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Cockroach-weight robot?


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kato



Joined: 11 Dec 2010
Posts: 92
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Cockroach-weight robot?

http://web.ncsu.edu/abstract/science/wms-cockroach-steering/



Remote control cockroach cyborgs

Researchers from North Carolina State University have developed a technique that uses an electronic interface to remotely control, or steer, cockroaches.

“Our aim was to determine whether we could create a wireless biological interface with cockroaches, which are robust and able to infiltrate small spaces,” says Alper Bozkurt, an assistant professor of electrical engineering at NC State and co-author of a paper on the work. “Ultimately, we think this will allow us to create a mobile web of smart sensors that uses cockroaches to collect and transmit information, such as finding survivors in a building that’s been destroyed by an earthquake.

“Building small-scale robots that can perform in such uncertain, dynamic conditions is enormously difficult,” Bozkurt says. “We decided to use biobotic cockroaches in place of robots, as designing robots at that scale is very challenging and cockroaches are experts at performing in such a hostile environment.”

Researchers were able to precisely steer the roaches along a curved line.


But you can’t just put sensors on a cockroach. Researchers needed to find a cost-effective and electrically safe way to control the roaches, to ensure the roaches operate within defined parameters – such as a disaster site – and to steer the roaches to specific areas of interest.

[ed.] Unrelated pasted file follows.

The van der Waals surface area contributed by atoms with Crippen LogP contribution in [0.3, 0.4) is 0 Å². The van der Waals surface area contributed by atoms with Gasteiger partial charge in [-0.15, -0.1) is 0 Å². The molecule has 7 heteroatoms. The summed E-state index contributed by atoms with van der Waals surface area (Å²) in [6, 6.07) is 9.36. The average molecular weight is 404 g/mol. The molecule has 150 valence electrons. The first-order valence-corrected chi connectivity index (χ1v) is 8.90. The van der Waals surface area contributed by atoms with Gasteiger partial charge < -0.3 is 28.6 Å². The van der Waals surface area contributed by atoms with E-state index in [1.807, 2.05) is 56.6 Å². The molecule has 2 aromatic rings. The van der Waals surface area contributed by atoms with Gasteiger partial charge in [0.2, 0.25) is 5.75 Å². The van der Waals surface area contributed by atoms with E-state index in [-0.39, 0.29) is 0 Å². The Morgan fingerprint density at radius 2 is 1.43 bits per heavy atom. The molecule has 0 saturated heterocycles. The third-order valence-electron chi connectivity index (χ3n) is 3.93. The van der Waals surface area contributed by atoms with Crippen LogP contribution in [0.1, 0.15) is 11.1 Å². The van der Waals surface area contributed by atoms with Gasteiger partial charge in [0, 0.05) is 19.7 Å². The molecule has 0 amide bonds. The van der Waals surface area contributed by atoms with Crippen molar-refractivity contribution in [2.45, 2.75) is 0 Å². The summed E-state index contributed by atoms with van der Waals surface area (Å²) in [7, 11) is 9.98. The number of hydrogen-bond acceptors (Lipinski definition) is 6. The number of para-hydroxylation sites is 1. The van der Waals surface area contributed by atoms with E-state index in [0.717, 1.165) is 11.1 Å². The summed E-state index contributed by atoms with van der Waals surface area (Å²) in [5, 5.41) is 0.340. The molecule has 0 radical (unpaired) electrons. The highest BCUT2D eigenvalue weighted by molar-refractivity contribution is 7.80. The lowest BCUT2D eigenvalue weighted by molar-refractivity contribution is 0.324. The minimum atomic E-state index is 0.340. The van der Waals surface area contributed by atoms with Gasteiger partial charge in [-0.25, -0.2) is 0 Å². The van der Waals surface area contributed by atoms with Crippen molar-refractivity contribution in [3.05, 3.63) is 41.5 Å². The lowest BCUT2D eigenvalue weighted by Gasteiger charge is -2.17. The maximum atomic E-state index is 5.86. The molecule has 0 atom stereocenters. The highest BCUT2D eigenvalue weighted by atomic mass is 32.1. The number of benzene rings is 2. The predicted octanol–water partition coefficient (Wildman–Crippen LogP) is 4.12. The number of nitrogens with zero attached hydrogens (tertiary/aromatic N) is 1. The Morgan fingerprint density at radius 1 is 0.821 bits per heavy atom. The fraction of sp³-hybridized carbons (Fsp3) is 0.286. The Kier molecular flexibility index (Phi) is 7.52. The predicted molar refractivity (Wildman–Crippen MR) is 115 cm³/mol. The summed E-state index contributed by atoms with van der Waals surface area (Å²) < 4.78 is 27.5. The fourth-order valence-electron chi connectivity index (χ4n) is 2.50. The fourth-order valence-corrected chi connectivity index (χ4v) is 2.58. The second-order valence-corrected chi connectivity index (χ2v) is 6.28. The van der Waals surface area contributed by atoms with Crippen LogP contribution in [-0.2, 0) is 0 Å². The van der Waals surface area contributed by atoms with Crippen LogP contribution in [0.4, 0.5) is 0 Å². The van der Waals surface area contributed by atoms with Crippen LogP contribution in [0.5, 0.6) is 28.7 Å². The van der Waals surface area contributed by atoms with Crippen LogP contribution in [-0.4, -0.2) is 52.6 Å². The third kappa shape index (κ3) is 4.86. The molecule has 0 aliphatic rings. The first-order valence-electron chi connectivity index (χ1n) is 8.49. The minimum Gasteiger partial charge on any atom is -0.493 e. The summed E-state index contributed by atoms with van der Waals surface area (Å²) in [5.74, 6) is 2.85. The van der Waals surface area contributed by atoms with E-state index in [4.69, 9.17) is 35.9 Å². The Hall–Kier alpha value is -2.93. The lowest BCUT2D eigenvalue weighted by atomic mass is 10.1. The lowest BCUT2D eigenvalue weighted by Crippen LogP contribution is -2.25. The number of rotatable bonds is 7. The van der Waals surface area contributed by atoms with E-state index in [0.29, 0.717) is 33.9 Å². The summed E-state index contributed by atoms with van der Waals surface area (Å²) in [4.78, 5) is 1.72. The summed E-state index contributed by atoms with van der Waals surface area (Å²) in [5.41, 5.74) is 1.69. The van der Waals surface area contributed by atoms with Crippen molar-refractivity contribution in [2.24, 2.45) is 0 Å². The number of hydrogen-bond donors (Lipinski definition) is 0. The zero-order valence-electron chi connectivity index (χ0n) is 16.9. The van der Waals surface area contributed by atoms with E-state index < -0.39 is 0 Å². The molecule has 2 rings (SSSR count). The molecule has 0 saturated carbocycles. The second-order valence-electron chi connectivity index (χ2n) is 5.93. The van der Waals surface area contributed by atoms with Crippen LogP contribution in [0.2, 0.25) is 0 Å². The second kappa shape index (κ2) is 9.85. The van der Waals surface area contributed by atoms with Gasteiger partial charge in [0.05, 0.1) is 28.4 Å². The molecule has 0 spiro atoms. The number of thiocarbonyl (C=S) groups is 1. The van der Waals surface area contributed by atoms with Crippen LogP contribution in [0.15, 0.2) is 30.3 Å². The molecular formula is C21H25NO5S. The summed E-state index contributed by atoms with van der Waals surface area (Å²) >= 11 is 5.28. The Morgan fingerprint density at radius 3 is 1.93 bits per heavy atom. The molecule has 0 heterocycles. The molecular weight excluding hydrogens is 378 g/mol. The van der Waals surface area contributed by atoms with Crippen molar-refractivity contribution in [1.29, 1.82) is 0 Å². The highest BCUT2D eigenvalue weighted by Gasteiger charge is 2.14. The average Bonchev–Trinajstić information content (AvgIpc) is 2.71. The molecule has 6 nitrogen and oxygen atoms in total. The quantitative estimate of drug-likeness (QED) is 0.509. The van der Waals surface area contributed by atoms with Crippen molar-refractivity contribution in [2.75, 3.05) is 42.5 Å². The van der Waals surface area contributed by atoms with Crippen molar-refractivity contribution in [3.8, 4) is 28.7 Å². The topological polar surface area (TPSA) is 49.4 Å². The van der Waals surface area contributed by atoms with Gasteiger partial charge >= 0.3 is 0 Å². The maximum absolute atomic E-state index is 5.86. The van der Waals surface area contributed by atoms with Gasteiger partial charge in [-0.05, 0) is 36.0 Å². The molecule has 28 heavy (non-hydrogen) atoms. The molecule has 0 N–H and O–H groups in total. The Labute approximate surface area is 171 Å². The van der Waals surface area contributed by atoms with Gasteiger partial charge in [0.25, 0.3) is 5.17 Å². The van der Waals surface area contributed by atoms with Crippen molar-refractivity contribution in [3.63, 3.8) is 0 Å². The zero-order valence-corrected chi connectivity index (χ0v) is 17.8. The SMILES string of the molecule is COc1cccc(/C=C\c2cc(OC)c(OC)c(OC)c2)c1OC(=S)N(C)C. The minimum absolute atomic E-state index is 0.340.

The new technique developed by Bozkurt’s team works by embedding a low-cost, light-weight, commercially-available chip with a wireless receiver and transmitter onto each roach (they used Madagascar hissing cockroaches). Weighing 0.7 grams, the cockroach backpack also contains a microcontroller that monitors the interface between the implanted electrodes and the tissue to avoid potential neural damage. The microcontroller is wired to the roach’s antennae and cerci.

The cerci are sensory organs on the roach’s abdomen, which are normally used to detect movement in the air that could indicate a predator is approaching – causing the roach to scurry away. But the researchers use the wires attached to the cerci to spur the roach into motion. The roach thinks something is sneaking up behind it and moves forward.

The wires attached to the antennae serve as electronic reins, injecting small charges into the roach’s neural tissue. The charges trick the roach into thinking that the antennae are in contact with a physical barrier, which effectively steers them in the opposite direction.

In a recent experiment, the researchers were able to use the microcontroller to precisely steer the roaches along a line that curves in different directions. Video of the experiment can be seen here.
http://www.youtube.com/watch?feature=player_detailpage&v=gmbEX7zDzog

Post Sat Sep 08, 2012 6:07 pm 
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Jaemus
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Wow. This on a bunch deadly spiders = army of killer cyborg spider assasins
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<Patrician|Away> what does your robot do, sam
<bovril> it collects data about the surrounding environment, then discards it and drives into walls

Post Mon Sep 10, 2012 12:00 pm 
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Jaemus
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also, gives a new meaning to the term 'bugs in the programming'
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<Patrician|Away> what does your robot do, sam
<bovril> it collects data about the surrounding environment, then discards it and drives into walls

Post Mon Sep 10, 2012 12:01 pm 
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marto
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Somewhere on youtube there is videos of how to do this at home. Not really my thing and probably not particularly pleasant having probes shoved into your brain if your the nice giant cockroach but it was pretty easy.

Steve
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Post Mon Sep 10, 2012 12:48 pm 
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Nick
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Joined: 16 Jun 2004
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Isn't there a programming language called 'Splat'? Sounds ideal for controling cockroaches Smile

Post Mon Sep 10, 2012 1:01 pm 
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